Note: After reviewing my Ahnentafel with greater care, I found that Jane Ebrey is No. 23 on my ancestor table while Marianna Stocker is No. 19. See Saturday, September 19, for Ancestor 19.
This week’s Saturday Night Genealogy Fun is Ahnentafel Roulette, a game played using your father’s age and a quick formula to find a number in your Ahnentafel or ancestry table.
My father was born in 1919 so would have been 90 this year. The figure 90 divided by 4 is 22.5, rounded up to 23. Ancestor 23 is a second-great grandmother on your paternal side.
My Ancestor 23 is Jane Ebrey, born about October 1839 in Prees, Shropshire, England. I say “about” because the many records I have for her show her birth year ranging from 1837 to 1855! I suspect the 1837-1839 period is right, as census records give her age as 14 in 1851 and 22 in 1861.
To date I have not found a birth record for her, either through IGI or FreeBMD. I’ve even searched the latter for the name Jane in Shropshire, September 1837 through December 1840, hoping for a unique surname spelling, but no luck.
Research by a cousin showed Jane’s parents were Thomas Ebrey and Anne, and her uncle was Robert Ebrey, a widower for whom she kept house as we know from the 1861 Census in England. While many records are available about Robert and another uncle, John Gilchrist Ebrey, Jane’s father Thomas Ebrey is illusive in the records. There is enough evidence to know these people are her family, but more research is needed!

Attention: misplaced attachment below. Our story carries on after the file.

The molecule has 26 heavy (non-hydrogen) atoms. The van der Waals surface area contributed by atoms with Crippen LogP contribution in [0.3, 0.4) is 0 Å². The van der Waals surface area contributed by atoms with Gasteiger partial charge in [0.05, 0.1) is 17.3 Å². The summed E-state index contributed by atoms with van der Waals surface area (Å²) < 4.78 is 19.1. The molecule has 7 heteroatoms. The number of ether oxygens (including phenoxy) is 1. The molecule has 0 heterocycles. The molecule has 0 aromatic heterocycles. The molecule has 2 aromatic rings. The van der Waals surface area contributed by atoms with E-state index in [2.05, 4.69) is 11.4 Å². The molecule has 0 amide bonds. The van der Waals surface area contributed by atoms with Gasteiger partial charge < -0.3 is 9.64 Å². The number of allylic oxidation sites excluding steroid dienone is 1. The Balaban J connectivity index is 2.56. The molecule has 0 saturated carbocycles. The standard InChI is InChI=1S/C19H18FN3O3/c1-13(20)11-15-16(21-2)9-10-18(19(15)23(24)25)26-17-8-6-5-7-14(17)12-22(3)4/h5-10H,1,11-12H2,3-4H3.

The happy and romantic story for Jane Ebrey is her marriage to Benjamin Booth in the second quarter of 1866, perhaps in May or June, the same time that her cousin Henry [Robert’s son] married Sarah Booth, sister to Benjamin.
Then Benjamin and Jane sailed for America on their honeymoon, according to family lore, coming to Milwaukee, Wisconsin, where they established family and career. They had two sons and four daughters including the oldest daughter, Grace, who is my great-grandmother.
Relative Musings: Jane and Benjamin arrived in 1866, just 31 years after the building of Milwaukee had begun in the woods and swamps at a harbor on Lake Michigan and just 20 years after incorporation as a city. Benjamin’s carpentry skills played a role in the building of what has become a great city on a Great Lake!
NOTE: What is an Ahnentafel? The word is German for Ancestor table. See: http://en.wikipedia.org/wiki/Ahnentafel
Thanks for the SNGF, Randy! http://www.geneamusings.com/
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